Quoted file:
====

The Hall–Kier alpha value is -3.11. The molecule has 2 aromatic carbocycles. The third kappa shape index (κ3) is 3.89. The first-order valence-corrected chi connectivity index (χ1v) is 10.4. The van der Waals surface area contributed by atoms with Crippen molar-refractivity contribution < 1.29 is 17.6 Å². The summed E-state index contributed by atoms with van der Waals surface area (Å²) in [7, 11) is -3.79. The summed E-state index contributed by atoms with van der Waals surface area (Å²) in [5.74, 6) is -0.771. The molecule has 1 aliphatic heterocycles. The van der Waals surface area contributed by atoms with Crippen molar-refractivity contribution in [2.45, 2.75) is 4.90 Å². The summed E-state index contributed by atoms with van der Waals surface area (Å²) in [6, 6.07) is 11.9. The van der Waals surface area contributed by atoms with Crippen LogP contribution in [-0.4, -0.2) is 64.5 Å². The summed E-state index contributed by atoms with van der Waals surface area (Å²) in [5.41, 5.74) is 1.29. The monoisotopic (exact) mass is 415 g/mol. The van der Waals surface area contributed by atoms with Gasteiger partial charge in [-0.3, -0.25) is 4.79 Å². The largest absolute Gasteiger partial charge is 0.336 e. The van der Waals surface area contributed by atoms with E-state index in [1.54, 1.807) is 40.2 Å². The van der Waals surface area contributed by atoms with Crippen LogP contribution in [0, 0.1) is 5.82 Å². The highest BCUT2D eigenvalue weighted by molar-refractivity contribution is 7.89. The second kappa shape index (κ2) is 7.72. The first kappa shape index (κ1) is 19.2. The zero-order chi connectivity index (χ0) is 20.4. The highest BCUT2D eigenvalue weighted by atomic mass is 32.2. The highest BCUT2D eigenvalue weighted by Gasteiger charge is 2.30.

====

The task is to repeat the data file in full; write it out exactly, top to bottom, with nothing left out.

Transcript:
The Hall–Kier alpha value is -3.11. The molecule has 2 aromatic carbocycles. The third kappa shape index (κ3) is 3.89. The first-order valence-corrected chi connectivity index (χ1v) is 10.4. The van der Waals surface area contributed by atoms with Crippen molar-refractivity contribution < 1.29 is 17.6 Å². The summed E-state index contributed by atoms with van der Waals surface area (Å²) in [7, 11) is -3.79. The summed E-state index contributed by atoms with van der Waals surface area (Å²) in [5.74, 6) is -0.771. The molecule has 1 aliphatic heterocycles. The van der Waals surface area contributed by atoms with Crippen molar-refractivity contribution in [2.45, 2.75) is 4.90 Å². The summed E-state index contributed by atoms with van der Waals surface area (Å²) in [6, 6.07) is 11.9. The van der Waals surface area contributed by atoms with Crippen LogP contribution in [-0.4, -0.2) is 64.5 Å². The summed E-state index contributed by atoms with van der Waals surface area (Å²) in [5.41, 5.74) is 1.29. The monoisotopic (exact) mass is 415 g/mol. The van der Waals surface area contributed by atoms with Gasteiger partial charge in [-0.3, -0.25) is 4.79 Å². The largest absolute Gasteiger partial charge is 0.336 e. The van der Waals surface area contributed by atoms with E-state index in [1.54, 1.807) is 40.2 Å². The van der Waals surface area contributed by atoms with Crippen LogP contribution in [0, 0.1) is 5.82 Å². The highest BCUT2D eigenvalue weighted by molar-refractivity contribution is 7.89. The second kappa shape index (κ2) is 7.72. The first kappa shape index (κ1) is 19.2. The zero-order chi connectivity index (χ0) is 20.4. The highest BCUT2D eigenvalue weighted by atomic mass is 32.2. The highest BCUT2D eigenvalue weighted by Gasteiger charge is 2.30.